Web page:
1. Where do you attend law school and what led you to law school?
I am a second year student at Case Western Reserve University School of Law in Cleveland, OH and hold a Master’s in Applied Medical Ethics from Arizona State University. I became interested in law while researching issues in public health ethics. While doing this research, I confronted the massive overlay of laws and regulations that affect public health and discovered I was more interested in studying the macro aspects of public health regulation than I was in pursuing the original research question.
2. What experiences with administrative or regulatory law have you had?
Unfortunately, I have had very little experience with administrative law beyond research in public health. I am however, currently working with the City of East Cleveland, through a CWRU course, to develop legislation for the regulation of flavored non-cigarette tobacco products. Additionally, I am hoping to work with one of the plethora of public health agencies this summer and gain insight and experience into the regulatory/policy side of this field.
3. How did you become interested in studying or pursuing a career in administrative law?
While pursuing my Master’s I learned two major points that led me administrative law. First, that good philosophy doesn’t necessarily make good policy; and second, that the law’s impact is very much determined by administrative/regulatory bodies.
4. Based on your experiences thus far, what do you perceive to be challenges facing administrative law practitioners?
I believe one of the greatest challenges facing administrative lawyers is a lack of resources necessary for agencies to take on the panoply of important tasks they’ve been assigned. While administrative agencies’ responsibilities continue to grow, their budgets are being cut. This lack of resources is especially troubling in the health care field, where even delays in services can severely impact the agencies’ mission.
For law students or new attorneys considering a career in administrative law, what do you think would be a good way of familiarizing themselves with the field?
Administrative law is everywhere’ as a practitioner you can’t avoid it. I personally believe Admin Law should be a required course. Though, this could be personal zeal speaking. Interested students should remember that administrative agencies work at every level of government, from local communities to the national level. Students and new practitioners should look for these opportunities and also the opportunity to clerk for administrative law judges.
5. From a law student’s perspective, how would you characterize the dialogue between academics, students, and practitioners in the area of administrative law?
I think the Administrative Law Section does a wonderful job facilitating dialogue. The Section offers law students free admission into the Section and free attendance at many Section events. Because of geographical limitations of holding events, one can’t be everywhere at once, so the ability to communicate through events is somewhat limited. However, the Section also holds teleconferences and webinars to promote further dialogue.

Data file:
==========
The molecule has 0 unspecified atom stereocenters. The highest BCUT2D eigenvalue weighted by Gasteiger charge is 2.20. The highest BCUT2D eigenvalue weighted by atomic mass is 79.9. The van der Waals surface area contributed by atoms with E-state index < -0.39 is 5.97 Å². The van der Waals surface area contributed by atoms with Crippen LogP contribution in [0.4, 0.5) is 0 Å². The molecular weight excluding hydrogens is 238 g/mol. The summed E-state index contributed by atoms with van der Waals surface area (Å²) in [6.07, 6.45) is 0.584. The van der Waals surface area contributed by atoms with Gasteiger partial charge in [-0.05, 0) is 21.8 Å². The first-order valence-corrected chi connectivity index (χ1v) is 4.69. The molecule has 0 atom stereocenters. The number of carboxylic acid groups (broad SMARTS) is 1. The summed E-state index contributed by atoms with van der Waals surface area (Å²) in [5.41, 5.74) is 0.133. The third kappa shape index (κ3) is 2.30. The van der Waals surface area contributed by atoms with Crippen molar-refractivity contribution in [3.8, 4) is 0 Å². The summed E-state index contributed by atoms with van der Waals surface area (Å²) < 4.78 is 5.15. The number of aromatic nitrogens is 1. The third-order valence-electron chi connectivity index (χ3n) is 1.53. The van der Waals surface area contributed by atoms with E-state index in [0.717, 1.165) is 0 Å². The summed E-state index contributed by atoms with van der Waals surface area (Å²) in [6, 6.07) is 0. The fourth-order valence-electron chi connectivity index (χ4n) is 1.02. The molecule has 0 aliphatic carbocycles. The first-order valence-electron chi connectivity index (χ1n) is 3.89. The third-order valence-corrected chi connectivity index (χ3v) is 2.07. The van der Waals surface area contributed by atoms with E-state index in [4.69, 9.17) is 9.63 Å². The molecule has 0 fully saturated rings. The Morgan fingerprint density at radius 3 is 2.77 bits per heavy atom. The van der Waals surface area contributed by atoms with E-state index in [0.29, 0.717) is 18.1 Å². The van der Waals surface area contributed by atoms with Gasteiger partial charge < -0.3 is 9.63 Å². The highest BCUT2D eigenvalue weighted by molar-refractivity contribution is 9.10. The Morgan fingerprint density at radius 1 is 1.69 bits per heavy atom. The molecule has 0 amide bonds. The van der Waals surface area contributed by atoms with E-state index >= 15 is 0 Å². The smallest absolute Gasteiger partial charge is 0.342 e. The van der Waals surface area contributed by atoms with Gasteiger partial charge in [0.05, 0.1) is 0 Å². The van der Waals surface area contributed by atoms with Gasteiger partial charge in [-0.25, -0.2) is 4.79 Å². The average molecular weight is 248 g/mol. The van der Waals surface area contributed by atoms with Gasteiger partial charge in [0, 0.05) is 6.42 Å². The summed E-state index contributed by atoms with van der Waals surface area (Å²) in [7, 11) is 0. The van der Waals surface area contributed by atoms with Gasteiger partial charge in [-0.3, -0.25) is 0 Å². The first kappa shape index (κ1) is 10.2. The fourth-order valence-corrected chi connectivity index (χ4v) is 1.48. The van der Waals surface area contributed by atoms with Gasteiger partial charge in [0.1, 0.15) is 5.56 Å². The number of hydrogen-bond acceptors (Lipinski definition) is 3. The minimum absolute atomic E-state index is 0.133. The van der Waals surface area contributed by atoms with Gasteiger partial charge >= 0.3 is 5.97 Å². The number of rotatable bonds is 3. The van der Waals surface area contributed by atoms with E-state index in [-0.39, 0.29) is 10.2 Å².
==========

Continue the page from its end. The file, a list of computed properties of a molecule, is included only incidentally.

6. As the Law Student Division representative to the Administrative Law & Regulatory Practice Section, what were your goals for the year? What do you think could be done in future years to foster interest in administrative law or joining the Section? What have you enjoyed most and found to be most challenging in your role?
The Administrative Law Section’s motto is “Admin Law, everyone does it.” I think the truth of this motto should be the basis for outreach to law students. No matter what area of law one intends to practice there’s likely an administrative agency the attorney will have to deal with. I’m hoping to help put together some sort of programming that is easily accessible to law students – perhaps a webinar – and that introduces the vast array of administrative bodies and their effect on the practice of law. I think that such an outreach program would help increase interest in the field to the many law students who don’t realize the impact administrative law has on their future practice.
As for difficulties in my role, I think the most difficult challenge has come from the geographic divide. The Section and many of its leaders are in D.C. and I’m sitting in Cleveland, which is a seven-hour drive away. I think this difficulty is similar to the difficulties the Section has with outreach generally. However, I think the Section does a great job with communication and inclusiveness.
7. Outside of the law, what are your favorite activities or hobbies?
I have been a rock climber for the past seven years. Due to the general lack of climbing in the Cleveland/Ohio area and the time necessary to focus on law studies, I built a climbing wall in my apartment. On a few warmer weekends, I travel to climb.
This post was originally published on the legacy ABA Section of Administrative Law and Regulatory Practice Notice and Comment blog, which merged with the Yale Journal on Regulation Notice and Comment blog in 2015.